McKinsey released an article titled “How to Scale Your Own Digital Disruption”. The article highlights very valid leadership and organizational options to help businesses think about digital as more than a sideshow.
In our work, we facilitate many advisory boards comprised of CIOs, CMOs and CEOs and speak to hundreds of them each year. Our discussions and learnings are aligned with the recommendations made by the McKinsey authors, but we also hear an indication of some challenges in the C-suite’s ability to make the shift, and drive change fast enough.
Chief Digital Officer as Leader of Change
It isn’t enough to find a Chief Digital Officer (CDO) and hope that she will solve it all through a depth of digital knowledge.
Large, global, complex organizations have serious challenges ahead to get through digital transformation. Many companies have put into place a CDO to lead the digital movement, and several express complete failure of that individual and the role.
When we dig under this we find that these people failed because of the role definition and the fast paced evolution of digital.
The first generation of CDOs were great early adopters of social and mobile. They were passionate advocates, but often lacked experience in leading large-scale, complex change.
Today, companies are moving these roles into much more senior positions in the company, and they are picking leaders who are not just passionate about digital, but can lead massive change. The best of these leaders are driving forward with aggressive and advanced shifts in the organization, including an absorption of the legacy part of the business.
Legacy Has Value
CMOs argue with this notion of legacy having value—but it is true that legacy isn’t all bad.
In fact in many industries legacy technology may serve as the foundation – the place where all of the historical client data, for example, is stored. Legacy systems—like legacy people—do bring value to the future.
For example, large retail chains that are shifting their models to digital, need to have modern systems and applications that can tap into the legacy systems if they really want to understand the depth of customer interaction and history.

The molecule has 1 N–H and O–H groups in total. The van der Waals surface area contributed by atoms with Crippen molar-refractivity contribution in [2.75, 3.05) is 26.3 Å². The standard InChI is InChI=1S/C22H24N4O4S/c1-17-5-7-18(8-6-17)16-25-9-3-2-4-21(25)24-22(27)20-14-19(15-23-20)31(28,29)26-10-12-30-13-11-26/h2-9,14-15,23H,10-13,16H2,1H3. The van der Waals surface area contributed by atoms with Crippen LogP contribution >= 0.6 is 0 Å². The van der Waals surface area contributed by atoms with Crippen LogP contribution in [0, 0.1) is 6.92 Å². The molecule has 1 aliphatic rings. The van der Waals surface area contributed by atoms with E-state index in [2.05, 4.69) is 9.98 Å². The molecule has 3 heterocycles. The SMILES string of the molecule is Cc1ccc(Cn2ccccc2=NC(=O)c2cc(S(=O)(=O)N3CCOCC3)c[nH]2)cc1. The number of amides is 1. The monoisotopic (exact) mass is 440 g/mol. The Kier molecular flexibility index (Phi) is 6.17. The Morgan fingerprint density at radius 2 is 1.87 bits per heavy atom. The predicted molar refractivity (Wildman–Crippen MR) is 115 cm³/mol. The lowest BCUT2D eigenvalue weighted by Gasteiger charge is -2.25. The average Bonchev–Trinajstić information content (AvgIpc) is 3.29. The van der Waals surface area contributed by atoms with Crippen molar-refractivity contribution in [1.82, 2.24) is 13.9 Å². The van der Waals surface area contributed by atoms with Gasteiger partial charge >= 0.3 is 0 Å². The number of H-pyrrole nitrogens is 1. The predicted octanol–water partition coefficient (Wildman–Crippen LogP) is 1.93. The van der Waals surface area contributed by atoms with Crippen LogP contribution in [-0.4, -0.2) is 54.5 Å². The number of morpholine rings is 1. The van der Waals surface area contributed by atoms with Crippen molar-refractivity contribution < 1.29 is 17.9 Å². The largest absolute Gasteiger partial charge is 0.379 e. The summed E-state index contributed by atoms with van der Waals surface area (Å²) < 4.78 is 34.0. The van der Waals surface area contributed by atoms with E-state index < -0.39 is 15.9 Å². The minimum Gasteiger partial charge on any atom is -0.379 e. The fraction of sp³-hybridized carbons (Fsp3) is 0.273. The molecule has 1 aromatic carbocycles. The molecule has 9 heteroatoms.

In another industry, a CEO pointed out that the legacy systems are the only way that the ships will continue to run on time. While holding onto legacy does slow the pace of change, CIOs and CMOs agree that it is important to look at digitization with a long view and not throw out the baby with the bath water.
2-Speed IT is Great in Theory—But We Need SuperSonic
Most executives a year ago were arguing for Gartner’s 2-speed IT. Today we hear fewer and fewer CIOs supporting this path. “It creates a bifurcation of our organization,” suggest many CIOs. “I don’t want an entire organization that is focused on the past,” stated a CEO. “Let’s force a modernization of the old and an absorption of the new. Everyone needs to get reskilled and inline to support a new mode of working—that new mode is SuperSonic!”
I don’t want an entire organization focused on the past. Everyone needs to support a new mode of working—SuperSonic.” ~ CEO advisory board member
Money Rules the Day
The McKinsey article closes with three areas that need new capabilities: workforce, processes and priorities, and budget, each are very well stated and incredibly difficult to achieve.
But—as we have seen with CMOs and marketing spend—budget is king.
If you don’t have money for print ads, you have to find a different approach. If you don’t have money to support applications that aren’t written for cloud, you have to figure out a way to push your vendor partners to modernize applications.
In the words of Nanny McFarland, “People reluctantly follow people. People always follow the money.”